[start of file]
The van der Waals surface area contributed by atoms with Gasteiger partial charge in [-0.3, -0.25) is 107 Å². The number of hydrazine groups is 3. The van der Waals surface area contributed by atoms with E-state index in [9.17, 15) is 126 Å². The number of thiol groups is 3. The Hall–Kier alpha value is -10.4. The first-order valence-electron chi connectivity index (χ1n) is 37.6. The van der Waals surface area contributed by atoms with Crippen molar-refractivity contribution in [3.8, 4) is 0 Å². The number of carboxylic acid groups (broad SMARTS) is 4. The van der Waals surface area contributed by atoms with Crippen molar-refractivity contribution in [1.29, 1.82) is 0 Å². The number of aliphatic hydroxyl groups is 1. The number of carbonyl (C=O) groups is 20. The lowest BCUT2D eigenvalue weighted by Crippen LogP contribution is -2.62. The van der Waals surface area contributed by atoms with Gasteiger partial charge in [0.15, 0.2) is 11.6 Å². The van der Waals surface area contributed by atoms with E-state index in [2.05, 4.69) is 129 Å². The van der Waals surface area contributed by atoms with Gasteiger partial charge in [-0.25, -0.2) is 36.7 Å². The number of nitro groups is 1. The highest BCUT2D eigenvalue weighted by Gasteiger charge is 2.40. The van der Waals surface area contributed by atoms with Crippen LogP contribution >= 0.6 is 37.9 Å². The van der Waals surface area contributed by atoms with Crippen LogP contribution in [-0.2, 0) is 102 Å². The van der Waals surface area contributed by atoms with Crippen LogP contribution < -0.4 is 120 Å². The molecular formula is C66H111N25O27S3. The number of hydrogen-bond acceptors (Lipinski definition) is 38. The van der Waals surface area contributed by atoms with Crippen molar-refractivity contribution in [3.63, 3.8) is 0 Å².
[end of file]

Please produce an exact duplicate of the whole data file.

The van der Waals surface area contributed by atoms with Gasteiger partial charge in [-0.3, -0.25) is 107 Å². The number of hydrazine groups is 3. The van der Waals surface area contributed by atoms with E-state index in [9.17, 15) is 126 Å². The number of thiol groups is 3. The Hall–Kier alpha value is -10.4. The first-order valence-electron chi connectivity index (χ1n) is 37.6. The van der Waals surface area contributed by atoms with Crippen molar-refractivity contribution in [3.8, 4) is 0 Å². The number of carboxylic acid groups (broad SMARTS) is 4. The van der Waals surface area contributed by atoms with Crippen molar-refractivity contribution in [1.29, 1.82) is 0 Å². The number of aliphatic hydroxyl groups is 1. The number of carbonyl (C=O) groups is 20. The lowest BCUT2D eigenvalue weighted by Crippen LogP contribution is -2.62. The van der Waals surface area contributed by atoms with Gasteiger partial charge in [0.15, 0.2) is 11.6 Å². The van der Waals surface area contributed by atoms with E-state index in [2.05, 4.69) is 129 Å². The van der Waals surface area contributed by atoms with Gasteiger partial charge in [-0.25, -0.2) is 36.7 Å². The number of nitro groups is 1. The highest BCUT2D eigenvalue weighted by Gasteiger charge is 2.40. The van der Waals surface area contributed by atoms with Crippen LogP contribution >= 0.6 is 37.9 Å². The van der Waals surface area contributed by atoms with Crippen LogP contribution in [-0.2, 0) is 102 Å². The van der Waals surface area contributed by atoms with Crippen LogP contribution < -0.4 is 120 Å². The molecular formula is C66H111N25O27S3. The number of hydrogen-bond acceptors (Lipinski definition) is 38. The van der Waals surface area contributed by atoms with Crippen molar-refractivity contribution in [3.63, 3.8) is 0 Å².